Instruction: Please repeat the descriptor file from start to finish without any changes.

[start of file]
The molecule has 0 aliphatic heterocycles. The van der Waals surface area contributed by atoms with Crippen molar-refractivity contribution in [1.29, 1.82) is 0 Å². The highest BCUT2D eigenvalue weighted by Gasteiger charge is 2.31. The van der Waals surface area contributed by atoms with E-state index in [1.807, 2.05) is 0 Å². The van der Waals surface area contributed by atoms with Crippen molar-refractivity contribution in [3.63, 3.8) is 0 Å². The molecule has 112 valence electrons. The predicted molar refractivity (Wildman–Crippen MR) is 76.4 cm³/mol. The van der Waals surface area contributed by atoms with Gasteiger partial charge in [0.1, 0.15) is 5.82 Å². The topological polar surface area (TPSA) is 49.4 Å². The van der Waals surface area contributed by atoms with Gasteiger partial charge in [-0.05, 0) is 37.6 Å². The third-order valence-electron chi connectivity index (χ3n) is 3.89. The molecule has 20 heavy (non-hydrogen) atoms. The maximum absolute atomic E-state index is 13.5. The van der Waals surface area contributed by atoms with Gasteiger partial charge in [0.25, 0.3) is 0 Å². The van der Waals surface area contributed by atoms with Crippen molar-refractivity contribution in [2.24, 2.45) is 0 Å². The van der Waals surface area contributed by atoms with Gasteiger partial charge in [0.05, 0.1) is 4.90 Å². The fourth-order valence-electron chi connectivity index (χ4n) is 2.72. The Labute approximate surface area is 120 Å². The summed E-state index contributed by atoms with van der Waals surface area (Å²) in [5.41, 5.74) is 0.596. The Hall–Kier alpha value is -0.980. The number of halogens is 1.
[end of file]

The molecule has 0 aliphatic heterocycles. The van der Waals surface area contributed by atoms with Crippen molar-refractivity contribution in [1.29, 1.82) is 0 Å². The highest BCUT2D eigenvalue weighted by Gasteiger charge is 2.31. The van der Waals surface area contributed by atoms with E-state index in [1.807, 2.05) is 0 Å². The van der Waals surface area contributed by atoms with Crippen molar-refractivity contribution in [3.63, 3.8) is 0 Å². The molecule has 112 valence electrons. The predicted molar refractivity (Wildman–Crippen MR) is 76.4 cm³/mol. The van der Waals surface area contributed by atoms with Gasteiger partial charge in [0.1, 0.15) is 5.82 Å². The topological polar surface area (TPSA) is 49.4 Å². The van der Waals surface area contributed by atoms with Gasteiger partial charge in [-0.05, 0) is 37.6 Å². The third-order valence-electron chi connectivity index (χ3n) is 3.89. The molecule has 20 heavy (non-hydrogen) atoms. The maximum absolute atomic E-state index is 13.5. The van der Waals surface area contributed by atoms with Gasteiger partial charge in [0.25, 0.3) is 0 Å². The van der Waals surface area contributed by atoms with Crippen molar-refractivity contribution in [2.24, 2.45) is 0 Å². The van der Waals surface area contributed by atoms with Gasteiger partial charge in [0.05, 0.1) is 4.90 Å². The fourth-order valence-electron chi connectivity index (χ4n) is 2.72. The Labute approximate surface area is 120 Å². The summed E-state index contributed by atoms with van der Waals surface area (Å²) in [5.41, 5.74) is 0.596. The Hall–Kier alpha value is -0.980. The number of halogens is 1.